October 14, 2020

Market recap

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Top Story

Everything Apple Announced and Why it Matters

A Hotly Anticipated, Live Streamed Event

After months of excitement from both investors and customers, Apple (AAPL) held its “Hi, Speed” product launch event on Tuesday. In a video recorded at Apple’s Cupertino headquarters and streamed at 4 p.m. PT, Tim Cook and other executives announced a new HomePod Mini, new headphones called AirPods Studio, and the highly anticipated iPhone 12 with 5G connectivity.

Thirty minutes into the live stream, more than 2.5 million people had tuned in to the event on YouTube (GOOGL). More followed along on Apple’s website and on several liveblogs during the event. Prior to the unveiling, Morgan Stanley (MS) analyst Katy Huberty said she expected "this fall’s launch to be the most significant iPhone event in years."

5G Comes to iPhone

Analysts predicted the new iPhone would be the most important upgrade to Apple’s smartphone series since 2014 when Apple released the supersized iPhone 6 and 6s. The iPhone 12 series, which will be available for pre-order in a few weeks, will all run on 5G networks. Tim Cook and Verizon (VZ) CEO Hans Vestburg said they would partner on what they called a “nationwide” 5G network. While 5G ambitions are certainly exciting, investors know this next-generation cellular push is going to take time. Analysts noted 5G connectivity might not be available in all regions since 5G is still under construction in some parts of the United States.

Apple’s new iPhone 12 comes in multiple colors with flat edges, similar to the iPad Pro. It should be more scratch resistant than past iPhones and will also feature what Apple is calling MagSafe—a magnet to help the phone connect to wireless chargers. In a break from tradition, the new iPhone will not ship with a charger or headphones. For the first time, Apple also announced a smaller iPhone—the iPhone 12 Mini. The 5.4-inch iPhone will have the same features like MagSafe and 5G, but it will be more lightweight.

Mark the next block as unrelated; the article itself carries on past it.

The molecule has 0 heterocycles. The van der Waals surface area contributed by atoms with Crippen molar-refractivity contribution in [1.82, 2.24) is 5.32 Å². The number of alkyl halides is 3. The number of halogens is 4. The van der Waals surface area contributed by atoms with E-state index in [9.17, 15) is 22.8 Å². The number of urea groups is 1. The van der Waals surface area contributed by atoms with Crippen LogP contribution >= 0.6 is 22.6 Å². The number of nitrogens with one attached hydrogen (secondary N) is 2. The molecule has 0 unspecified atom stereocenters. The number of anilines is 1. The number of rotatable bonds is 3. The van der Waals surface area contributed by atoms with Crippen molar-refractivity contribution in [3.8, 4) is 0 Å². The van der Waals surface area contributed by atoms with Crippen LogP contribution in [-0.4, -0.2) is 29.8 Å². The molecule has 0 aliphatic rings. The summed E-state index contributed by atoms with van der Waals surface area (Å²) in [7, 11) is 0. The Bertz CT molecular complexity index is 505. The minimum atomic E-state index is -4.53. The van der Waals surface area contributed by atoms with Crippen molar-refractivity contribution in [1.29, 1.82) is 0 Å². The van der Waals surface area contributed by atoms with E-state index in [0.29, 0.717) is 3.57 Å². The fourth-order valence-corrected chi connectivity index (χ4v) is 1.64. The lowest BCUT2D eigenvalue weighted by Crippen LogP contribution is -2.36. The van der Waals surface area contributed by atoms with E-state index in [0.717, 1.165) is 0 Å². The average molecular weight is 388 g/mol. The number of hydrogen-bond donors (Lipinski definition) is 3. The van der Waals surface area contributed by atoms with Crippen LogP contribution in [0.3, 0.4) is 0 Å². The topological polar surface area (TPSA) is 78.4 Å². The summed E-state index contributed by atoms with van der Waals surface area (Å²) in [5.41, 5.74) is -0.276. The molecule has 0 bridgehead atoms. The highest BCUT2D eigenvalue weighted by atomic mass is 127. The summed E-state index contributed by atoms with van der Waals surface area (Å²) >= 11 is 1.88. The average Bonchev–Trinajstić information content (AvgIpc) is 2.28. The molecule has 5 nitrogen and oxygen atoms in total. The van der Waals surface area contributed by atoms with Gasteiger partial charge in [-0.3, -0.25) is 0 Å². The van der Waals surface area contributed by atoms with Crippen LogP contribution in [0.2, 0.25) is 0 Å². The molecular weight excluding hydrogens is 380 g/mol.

Why the Apple News Matters

The pandemic and its subsequent economic impact have made it a tough market for new product releases in certain sectors, but Apple has managed to stay on top by creating a different and highly customizable experience for each user. Between software, hardware, and services like Apple TV+, iCloud storage, and Apple Music, Apple has a lot to offer. A newer, faster iPhone gives the tech giant the ability to provide all of that value in one place: right in the palm of the user’s hand. For consumers, this creates a “Halo Effect,” whereby a positive experience with one product leads to brand favoritism and loyalty so the company can sell other products and services. As Daniel Flax put it on Tuesday morning, Apple is pulling a variety of services together for consumers in a “fun, easy, and secure way.” Investors also like this about Apple’s business model, and the iPhone is often-times at the center of this ecosystem.

Additionally, analysts note that Apple has done a nice job offering devices at different price points while still maintaining a great user experience regardless of the amount of money the consumer spends. This strategy helps get consumers in the door in hopes that one day they may opt in to another purchase like the newest iPhone, an Apple Watch, or a fitness subscription. If Apple can continue to delight users with these new products, it may continue to see growth.

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Big Banks Kick Off Third Quarter Earnings Season

Estimates Appear Better Than Expected